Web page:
Steve Jobs. Jeff Bezos. Elon Musk. These leaders are considered the most extraordinary business visionaries of our times. We love their products: Apple, Amazon and Tesla.
Yet these passionate, inspiring and charismatic leaders were known to be relentlessly hard on employees, even cruel, to get them to perform better.
Why would these brilliant men behave at times in such destructive ways?
There is a saying that genius covers a lot of sins. Apple, Amazon and Tesla are great products, but to see the truth about their culture you have to look behind the curtain.
It’s also a known fact that financial success and power can create a sense of superiority that excuses leaders from the ordinary rules of social engagement and civility.
Now enter the principle of “followership,” where employees are willing to compromise their values, family time and health for a visionary — to earn more position and power. Further fueling this dynamic, employees, the media and others tend to describe great leaders in terms typically reserved for superheroes or deities.
Today, best business practice demonstrates that high performance cultures are a byproduct of workplaces that help employees become healthier and happier.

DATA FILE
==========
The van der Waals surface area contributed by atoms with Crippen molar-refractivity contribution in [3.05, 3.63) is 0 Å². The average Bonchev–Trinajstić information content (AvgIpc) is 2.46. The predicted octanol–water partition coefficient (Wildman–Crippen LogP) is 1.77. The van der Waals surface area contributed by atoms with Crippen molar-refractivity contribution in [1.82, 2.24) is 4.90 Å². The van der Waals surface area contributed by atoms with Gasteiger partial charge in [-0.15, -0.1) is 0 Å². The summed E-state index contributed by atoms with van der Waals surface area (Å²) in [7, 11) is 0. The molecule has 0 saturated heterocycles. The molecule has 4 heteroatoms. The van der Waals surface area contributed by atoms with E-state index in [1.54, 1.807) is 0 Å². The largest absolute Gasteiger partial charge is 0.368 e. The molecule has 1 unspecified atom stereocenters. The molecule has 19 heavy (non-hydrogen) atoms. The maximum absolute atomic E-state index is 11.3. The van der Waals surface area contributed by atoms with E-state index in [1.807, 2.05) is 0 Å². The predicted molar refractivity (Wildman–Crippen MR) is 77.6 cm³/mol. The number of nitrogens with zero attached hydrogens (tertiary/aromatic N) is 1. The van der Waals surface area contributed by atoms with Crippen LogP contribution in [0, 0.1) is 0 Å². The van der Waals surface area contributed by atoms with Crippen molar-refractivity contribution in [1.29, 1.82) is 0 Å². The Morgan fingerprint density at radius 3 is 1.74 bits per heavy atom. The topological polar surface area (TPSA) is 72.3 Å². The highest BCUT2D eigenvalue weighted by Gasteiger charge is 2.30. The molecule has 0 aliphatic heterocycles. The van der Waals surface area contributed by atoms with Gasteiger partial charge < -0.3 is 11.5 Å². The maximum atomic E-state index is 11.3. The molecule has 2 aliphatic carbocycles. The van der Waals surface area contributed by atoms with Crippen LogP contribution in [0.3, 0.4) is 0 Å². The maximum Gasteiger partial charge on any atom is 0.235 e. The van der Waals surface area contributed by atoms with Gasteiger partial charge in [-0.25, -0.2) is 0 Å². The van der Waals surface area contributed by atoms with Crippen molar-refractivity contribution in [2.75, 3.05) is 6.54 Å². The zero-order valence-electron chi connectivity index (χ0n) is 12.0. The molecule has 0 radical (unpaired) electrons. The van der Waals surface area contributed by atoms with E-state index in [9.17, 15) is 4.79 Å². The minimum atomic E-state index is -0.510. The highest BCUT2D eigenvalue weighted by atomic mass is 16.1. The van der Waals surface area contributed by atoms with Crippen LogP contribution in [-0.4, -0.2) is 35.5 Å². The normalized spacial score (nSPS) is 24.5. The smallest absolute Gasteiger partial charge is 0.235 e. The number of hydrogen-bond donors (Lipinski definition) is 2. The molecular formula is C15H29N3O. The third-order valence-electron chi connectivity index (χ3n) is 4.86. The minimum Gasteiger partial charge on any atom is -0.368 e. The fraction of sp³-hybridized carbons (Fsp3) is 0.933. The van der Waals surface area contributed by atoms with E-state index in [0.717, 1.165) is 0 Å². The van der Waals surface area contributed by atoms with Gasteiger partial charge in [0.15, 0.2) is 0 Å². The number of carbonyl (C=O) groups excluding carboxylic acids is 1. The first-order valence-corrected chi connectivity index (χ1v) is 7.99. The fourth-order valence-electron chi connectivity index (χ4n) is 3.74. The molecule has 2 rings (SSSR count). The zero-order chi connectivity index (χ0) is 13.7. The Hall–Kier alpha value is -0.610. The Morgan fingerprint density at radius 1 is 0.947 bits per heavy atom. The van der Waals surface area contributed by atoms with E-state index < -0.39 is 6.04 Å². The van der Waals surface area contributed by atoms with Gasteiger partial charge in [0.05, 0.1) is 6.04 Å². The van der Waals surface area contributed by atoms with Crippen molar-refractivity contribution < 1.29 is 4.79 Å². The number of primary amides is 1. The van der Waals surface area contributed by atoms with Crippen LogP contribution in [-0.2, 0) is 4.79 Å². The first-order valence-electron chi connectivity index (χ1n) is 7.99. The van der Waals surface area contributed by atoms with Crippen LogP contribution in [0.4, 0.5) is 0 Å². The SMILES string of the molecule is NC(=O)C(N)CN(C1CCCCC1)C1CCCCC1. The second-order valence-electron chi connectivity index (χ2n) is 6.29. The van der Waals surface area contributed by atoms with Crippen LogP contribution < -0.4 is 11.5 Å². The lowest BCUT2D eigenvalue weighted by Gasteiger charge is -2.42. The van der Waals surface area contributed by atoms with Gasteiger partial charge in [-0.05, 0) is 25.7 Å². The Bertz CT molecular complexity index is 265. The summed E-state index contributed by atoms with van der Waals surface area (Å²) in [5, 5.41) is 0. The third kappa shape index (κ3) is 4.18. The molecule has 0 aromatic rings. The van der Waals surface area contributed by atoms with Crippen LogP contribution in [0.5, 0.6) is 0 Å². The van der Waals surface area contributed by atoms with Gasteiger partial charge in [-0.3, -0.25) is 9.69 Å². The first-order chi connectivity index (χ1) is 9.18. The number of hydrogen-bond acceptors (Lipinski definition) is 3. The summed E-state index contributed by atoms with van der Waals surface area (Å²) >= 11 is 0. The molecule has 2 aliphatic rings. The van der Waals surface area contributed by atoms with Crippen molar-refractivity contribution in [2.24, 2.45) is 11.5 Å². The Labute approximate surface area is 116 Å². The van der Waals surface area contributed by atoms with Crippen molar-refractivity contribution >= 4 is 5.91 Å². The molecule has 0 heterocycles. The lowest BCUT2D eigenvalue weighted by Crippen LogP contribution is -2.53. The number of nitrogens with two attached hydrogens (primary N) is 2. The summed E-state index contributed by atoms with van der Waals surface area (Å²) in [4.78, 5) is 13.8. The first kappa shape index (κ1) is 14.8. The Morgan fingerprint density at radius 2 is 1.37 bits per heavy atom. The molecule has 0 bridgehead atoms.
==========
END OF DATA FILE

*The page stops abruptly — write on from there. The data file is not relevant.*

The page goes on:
Leading a company is a huge privilege and an even bigger responsibility. With that said, it’s imperative that we check in with ourselves — and have a mentor in place or other trusted advisors or friends who can call us on the carpet of we’re out of line.
Given the powerful and potentially destructive leadership/followership dynamic above, we have to continually ask if we’ve let the demands of our position deteriorate our demeanor, and if we’re prioritizing employees as much as profits.
In his book, “Conscious Capitalism,” John Mackey, co-CEO of Whole Foods Market, writes, “A company built on fear and stress is like a house infested with termites. It may look fine from the outside, but it is being eaten away from the inside until it just collapses. A conscious culture facilitates the growth and evolution of the individual as well as the business.”
As an EOS Implementer and business coach, I’m passionate about helping leaders and teams build strong, enduring cultures of accountability and high performance. One of the most brilliant tools in our EOS Toolkit is called LMA – Leadership Management and Accountability, which goes to the heart of what it takes to create great leaders and managers who are more accountable and get better results.
One little nugget out of LMA is to “praise in public and criticize in private.” If we’d do only this one thing, we’d build up rather than tear down our work relationships.
Albert Einstein once said, “Try not to become a man of success, but rather a man of value.”
It’s possible to challenge and care for people at the same time. We truly can fuel our growth by fueling theirs.